By Clara Hartman
Brooke and Carol Peirce Undergraduate Research Fellow, Goucher College
Lucy Engel Graves was born in Cleveland, Ohio on July 25, 1895 to Clara Walter and Herbert Cornelius Graves. Lucy attended Goucher College from 1913 to 1917 and graduated with a degree in Biology. While at Goucher she took on leadership roles in the Social Service League, student government, and the Southern Club. She was also a member of the field hockey team, a participant in theatricals and was elected to Phi Beta Kappa.
In February of 1917 she traveled to Washington D.C. to participate in the “College Day” women’s suffrage picket outside of the White House organized by the Congressional Union. Goucher students had been forbidden by college President William W. Guth from participating in the picket because he viewed the action as an unnecessary spectacle and burden upon President Wilson in a time of international political turmoil. Despite President Guth’s ban, approximately thirty students chose to participate in the picket as individuals. President Guth later reproached the students for their participation.
After graduation Lucy accepted the Woods Hole Scholarship for summer study at the Marine Biological Laboratory in Woods Hole, Massachusetts. At Woods Hole she met William Hay Taliaferro, an assistant instructor in Lucy’s course on invertebrate zoology. Lucy and William were both engaged to other people, but they spent the summer in flirtation. Their closeness did not go unnoticed. In correspondence related to the writing of William’s biography, Lucy quoted a Dr. Allee as saying, “Taliaferro, in previous years, the Goucher bunch have always seemed intelligent, but this year they seem to need all your attention while I have to instruct the rest of the class.”
After Woods Hole, Lucy spent the next year teaching science at a high school in Alexandria, VA. Then, in 1918, Lucy went to work for the army abstracting German articles on gases as a chemist-clerk in the Gas Defense Division of the Chemical Warfare Service. She reunited with William after being transferred to New York City while he was serving in the army. They soon disengaged from their previous fiancés and became engaged to each other.
Lucy and William married on June 6, 1919 and bought a home in Roland Park near Baltimore. That same year she enrolled at the Johns Hopkins University School of Hygiene and Public Health, where William had just completed his degree and was a member of the faculty. At Johns Hopkins she worked as a technical assistant in the department of medical zoology before her graduation with a Sc.D. in 1925. Lucy, in partnership with her husband, published her first paper in 1922 on “The Resistance of Different Hosts to Experimental Trypanosome Infections.” She published her thesis on “Infection and Resistance in Bird Malaria.” After Lucy’s graduation she and William moved to Chicago where he had accepted a position as Professor of Parasitology at the University of Chicago.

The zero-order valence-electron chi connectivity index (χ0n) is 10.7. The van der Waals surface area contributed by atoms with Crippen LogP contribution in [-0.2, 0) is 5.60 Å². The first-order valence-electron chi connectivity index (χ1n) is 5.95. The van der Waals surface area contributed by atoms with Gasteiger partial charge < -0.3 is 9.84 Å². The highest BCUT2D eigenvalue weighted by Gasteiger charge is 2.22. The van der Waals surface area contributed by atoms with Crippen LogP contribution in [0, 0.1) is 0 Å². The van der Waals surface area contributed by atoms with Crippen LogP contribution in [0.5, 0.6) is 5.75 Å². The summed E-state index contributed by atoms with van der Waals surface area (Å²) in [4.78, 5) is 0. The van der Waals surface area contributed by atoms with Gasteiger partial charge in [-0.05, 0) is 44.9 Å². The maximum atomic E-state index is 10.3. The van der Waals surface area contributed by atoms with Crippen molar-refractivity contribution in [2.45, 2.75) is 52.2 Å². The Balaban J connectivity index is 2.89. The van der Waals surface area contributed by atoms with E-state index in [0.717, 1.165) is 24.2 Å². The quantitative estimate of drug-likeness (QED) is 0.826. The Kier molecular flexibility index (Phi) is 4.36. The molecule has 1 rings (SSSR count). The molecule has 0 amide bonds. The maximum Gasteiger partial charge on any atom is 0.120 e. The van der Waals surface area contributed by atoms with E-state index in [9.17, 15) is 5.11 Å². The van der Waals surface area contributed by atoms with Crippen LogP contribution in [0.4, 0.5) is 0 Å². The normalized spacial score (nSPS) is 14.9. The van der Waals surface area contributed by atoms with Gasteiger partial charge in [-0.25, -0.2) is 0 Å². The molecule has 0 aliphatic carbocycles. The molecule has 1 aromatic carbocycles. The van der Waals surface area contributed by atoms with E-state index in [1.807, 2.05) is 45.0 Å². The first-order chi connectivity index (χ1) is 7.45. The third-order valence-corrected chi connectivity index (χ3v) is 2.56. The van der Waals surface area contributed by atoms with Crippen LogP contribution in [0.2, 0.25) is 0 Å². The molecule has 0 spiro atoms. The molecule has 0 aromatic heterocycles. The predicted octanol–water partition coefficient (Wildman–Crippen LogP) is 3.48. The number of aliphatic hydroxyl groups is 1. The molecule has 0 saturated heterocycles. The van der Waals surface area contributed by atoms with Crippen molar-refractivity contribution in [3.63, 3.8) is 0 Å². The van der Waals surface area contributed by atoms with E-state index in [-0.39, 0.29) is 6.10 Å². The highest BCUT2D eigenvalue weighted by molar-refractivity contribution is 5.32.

Lucy worked as a research associate in her husband’s lab. They were partners in work and together published over 100 scientific works. For over 30 years they traveled around the world doing research on tropical parasitology. Some of their most notable work was done on ten three-month trips to Central and South America. During World War II they did special work studying the mechanism of quinine as an antimalarial. Lucy and William taught a course on parasitology along with Lucy’s former Goucher classmate, Frances Coventry. Despite her scientific contributions and many publications, Lucy was not paid by the University, even when she achieved the rank of assistant professor.
In 1960 Lucy and William retired from the University and moved to Illinois to study ionizing radiation and its impact on immune response at the Argonne National Laboratory in Lemont. While at Argonne, Lucy and her husband coauthored their book Radiation and Immune Mechanisms (1964). Lucy and William retired again in 1969, although they remained engaged in research and writing throughout their lives. Lucy died on December 22, 1984 and was buried with her husband in Virginia.
Lucy’s college activities are documented in her Alumni Individual Record (Special Collections & Archives, Goucher College Library) and issues of Donnybrook Fair, the college yearbook, between 1916 and 1918. Her involvement in the College Day picket is documented in the Christina Flint Alumni Individual Record (Special Collections & Archives, Goucher College Library). A record of her early professional career can be found in Bulletin of Goucher College (Baltimore: Goucher College, 1929). Information about her parasitology career and married life can be found in the Lucy Graves Taliaferro, Sc.D. Oral History Interview by Monroe M. Vincent for the National Library of Medicine, Bethesda, MD, The Biographical Dictionary of Women in Science: L-Z (Routledge, 2000) and in William Hay Taliaferro 1895-1973: A Biographical Memoir (National Academy of Sciences, 1983).
Lucy Graves as a college senior in 1917. Source: Donnybrook Fair, 1918
Lucy Graves Taliaferro in Chicago in 1931. Source: “William and Lucy Graves Taliaferro photograph album,” Center for the History of Medicine.